By Simon Ince, Project Engineer, UL
Alongside the additional fire safety laws recently approved by Parliament, the Building Safety Bill outlines proposals to achieve the biggest improvements to building safety in nearly 40 years. These are very significant and wide-reaching changes.
Unsurprisingly then, this is a worrying and confusing time for estates managers and accommodation providers. With such complex changes in motion and still many questions unresolved, how can you begin to know whether you’ll be compliant with the new Act when the time comes?
The first thing to say is that there is still time. The Bill still needs to run its course through Parliament and judging by the toing and froing ahead of the ratification of the recent Fire Safety Act, this could have an extensive timetable, and even after it’s ratified there is expected to be some leeway to allow for compliance.
However, this doesn’t mean we can ignore it for now. As it is such a complex piece of legislation, and more importantly, as it focuses on improving safety, it’s important to start your compliance journey today.
UL has been working to develop its knowledge and understanding of what’s expected to be contained in the new regulations – here are some things that may help.
First things first
Everything that’s expected to be brought into force – Building Assurance Certificates, safety cases, resident engagement strategies, digital reporting, emergency plans etc – essentially form a mandatory, enhanced management system.
Only those multi-occupied residential buildings over 18 metres or six storeys will be in scope of the new regulations, but this may create an issue for those with large portfolios of buildings: a two-tier system of management. For example, will you decide to apply your enhanced management system only to buildings in scope, and continue with the same management for buildings under 18 metres? What happens with your buildings that may be just under that threshold? What will the residents think? What will the costs be? Is it practical to run two systems?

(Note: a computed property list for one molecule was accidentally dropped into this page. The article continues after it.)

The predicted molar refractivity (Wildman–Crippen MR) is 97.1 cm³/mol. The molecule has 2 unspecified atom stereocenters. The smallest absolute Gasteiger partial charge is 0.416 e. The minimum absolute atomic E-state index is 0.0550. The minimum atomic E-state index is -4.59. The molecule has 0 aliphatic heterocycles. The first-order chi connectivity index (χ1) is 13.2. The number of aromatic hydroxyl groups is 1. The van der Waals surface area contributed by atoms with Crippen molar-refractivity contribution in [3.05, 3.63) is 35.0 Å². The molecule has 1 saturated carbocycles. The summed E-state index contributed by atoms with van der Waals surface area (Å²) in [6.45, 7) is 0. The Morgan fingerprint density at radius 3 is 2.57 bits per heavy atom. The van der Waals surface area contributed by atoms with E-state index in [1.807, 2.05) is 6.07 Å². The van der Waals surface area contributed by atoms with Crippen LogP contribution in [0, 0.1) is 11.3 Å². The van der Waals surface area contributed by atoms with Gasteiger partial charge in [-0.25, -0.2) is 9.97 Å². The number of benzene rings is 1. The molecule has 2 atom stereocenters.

It’s fair to assume there will be an expectation from residents, building users, staff, investors, and other stakeholders that best practice will be applied across portfolios and estates.
That could mean a lot of buildings that need to be added to the enhanced management system that are not in scope.
Ensuring conformity of the management system
Once you’ve decided where to apply your enhanced management system, the next stage is then convincing the new Building Safety Regulator of its conformity for the regulated portion of your buildings. The regulator will oversee the design and management of buildings, with a focus on ensuring the new regime for higher-risk buildings is enforced effectively and robustly. It will have the power to apply criminal sanctions to building owners who do not follow the regime.
Your accountable person will need to collate all the evidence for each building – the safety case, the resident engagement strategy, your building safety manager etc – and present that evidence to the regulator (which will be expected to be in digital format). This will be time consuming unless you get it right first time.
You will then be issued with a Building Assurance Certificate. This forms a promise to the regulator that you will go on to manage that building properly.
Good day-to-day management
What the Building Assurance Certificate doesn’t do is to outline day-to-day management, and failures in management can still lead to safety critical incidents. This means that you must have good governance and safety management.
So how do you confirm that you are conforming to this enhanced management system?
The best way, and one way that the Government has suggested in its Conformity Assessment and Accreditation Policy, is third-party certification: accredited independent certification.
Third-party certification gives surety of compliance, provides stakeholder assurance (most importantly, for residents), allows for continual system improvements, and assures diligence and best practice to reduce risks by identifying non-conformance.
In response to this need, UL is developing the Building Safety Management (BSM) Certification Scheme, which will conform to the requirements of ISO 17021-1 2015, and which will be an independent audit process to establish that the organisation has a documented fire risk management system, taking due regard of the complexity of the specific building to which the system is to be applied. It will also match the requirements for occupied buildings to the new Building Safety Regulations, as they are expected to be. BSM Certification is the first of its kind to help address this regulation.
UL is looking for organisations to pilot this certification service right now, to conduct a gap analysis and to work together to meet the regulations as they emerge. The benefit will be that you also gain complimentary access to UL’s BSM service offering.
If you would like to explore working with us to be a pilot organisation, then please write to us at EU.BuildingLifeSafety@ul.com